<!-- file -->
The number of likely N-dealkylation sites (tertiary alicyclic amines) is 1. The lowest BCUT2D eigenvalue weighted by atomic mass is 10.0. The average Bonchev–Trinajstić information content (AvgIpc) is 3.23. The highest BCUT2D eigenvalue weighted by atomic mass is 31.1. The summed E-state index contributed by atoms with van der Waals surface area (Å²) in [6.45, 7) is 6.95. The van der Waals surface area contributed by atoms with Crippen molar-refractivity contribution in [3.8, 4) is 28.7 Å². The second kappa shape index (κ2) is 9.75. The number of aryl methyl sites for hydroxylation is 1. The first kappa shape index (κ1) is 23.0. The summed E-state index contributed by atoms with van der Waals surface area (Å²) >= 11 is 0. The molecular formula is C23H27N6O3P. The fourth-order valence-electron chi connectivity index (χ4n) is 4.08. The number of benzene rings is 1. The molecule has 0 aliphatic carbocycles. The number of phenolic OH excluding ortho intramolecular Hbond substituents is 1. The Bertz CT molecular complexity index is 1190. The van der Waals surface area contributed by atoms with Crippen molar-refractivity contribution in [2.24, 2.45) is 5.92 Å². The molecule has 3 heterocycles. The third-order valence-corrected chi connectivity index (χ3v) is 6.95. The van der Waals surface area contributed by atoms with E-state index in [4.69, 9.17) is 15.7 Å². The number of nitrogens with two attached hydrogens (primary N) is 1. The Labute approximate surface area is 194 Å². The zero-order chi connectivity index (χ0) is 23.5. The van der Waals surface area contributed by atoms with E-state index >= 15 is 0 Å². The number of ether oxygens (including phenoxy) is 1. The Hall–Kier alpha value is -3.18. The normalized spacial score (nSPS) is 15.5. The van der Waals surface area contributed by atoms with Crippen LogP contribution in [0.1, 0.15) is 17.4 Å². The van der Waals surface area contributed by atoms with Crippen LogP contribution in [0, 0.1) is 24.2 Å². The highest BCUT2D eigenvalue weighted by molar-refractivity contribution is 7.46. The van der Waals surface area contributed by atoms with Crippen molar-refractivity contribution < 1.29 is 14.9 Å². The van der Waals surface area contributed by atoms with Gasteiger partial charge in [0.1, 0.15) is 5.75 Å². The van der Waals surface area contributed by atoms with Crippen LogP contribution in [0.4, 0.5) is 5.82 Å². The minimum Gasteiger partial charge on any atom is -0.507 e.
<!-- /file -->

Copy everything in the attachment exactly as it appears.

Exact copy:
The number of likely N-dealkylation sites (tertiary alicyclic amines) is 1. The lowest BCUT2D eigenvalue weighted by atomic mass is 10.0. The average Bonchev–Trinajstić information content (AvgIpc) is 3.23. The highest BCUT2D eigenvalue weighted by atomic mass is 31.1. The summed E-state index contributed by atoms with van der Waals surface area (Å²) in [6.45, 7) is 6.95. The van der Waals surface area contributed by atoms with Crippen molar-refractivity contribution in [3.8, 4) is 28.7 Å². The second kappa shape index (κ2) is 9.75. The number of aryl methyl sites for hydroxylation is 1. The first kappa shape index (κ1) is 23.0. The summed E-state index contributed by atoms with van der Waals surface area (Å²) >= 11 is 0. The molecular formula is C23H27N6O3P. The fourth-order valence-electron chi connectivity index (χ4n) is 4.08. The number of benzene rings is 1. The molecule has 0 aliphatic carbocycles. The number of phenolic OH excluding ortho intramolecular Hbond substituents is 1. The Bertz CT molecular complexity index is 1190. The van der Waals surface area contributed by atoms with Crippen molar-refractivity contribution in [2.24, 2.45) is 5.92 Å². The molecule has 3 heterocycles. The third-order valence-corrected chi connectivity index (χ3v) is 6.95. The van der Waals surface area contributed by atoms with E-state index in [4.69, 9.17) is 15.7 Å². The number of nitrogens with two attached hydrogens (primary N) is 1. The Labute approximate surface area is 194 Å². The zero-order chi connectivity index (χ0) is 23.5. The van der Waals surface area contributed by atoms with E-state index >= 15 is 0 Å². The number of ether oxygens (including phenoxy) is 1. The Hall–Kier alpha value is -3.18. The normalized spacial score (nSPS) is 15.5. The van der Waals surface area contributed by atoms with Crippen LogP contribution in [0.1, 0.15) is 17.4 Å². The van der Waals surface area contributed by atoms with Crippen LogP contribution in [0, 0.1) is 24.2 Å². The highest BCUT2D eigenvalue weighted by molar-refractivity contribution is 7.46. The van der Waals surface area contributed by atoms with Crippen molar-refractivity contribution < 1.29 is 14.9 Å². The van der Waals surface area contributed by atoms with Gasteiger partial charge in [0.1, 0.15) is 5.75 Å². The van der Waals surface area contributed by atoms with Crippen LogP contribution in [0.4, 0.5) is 5.82 Å². The minimum Gasteiger partial charge on any atom is -0.507 e.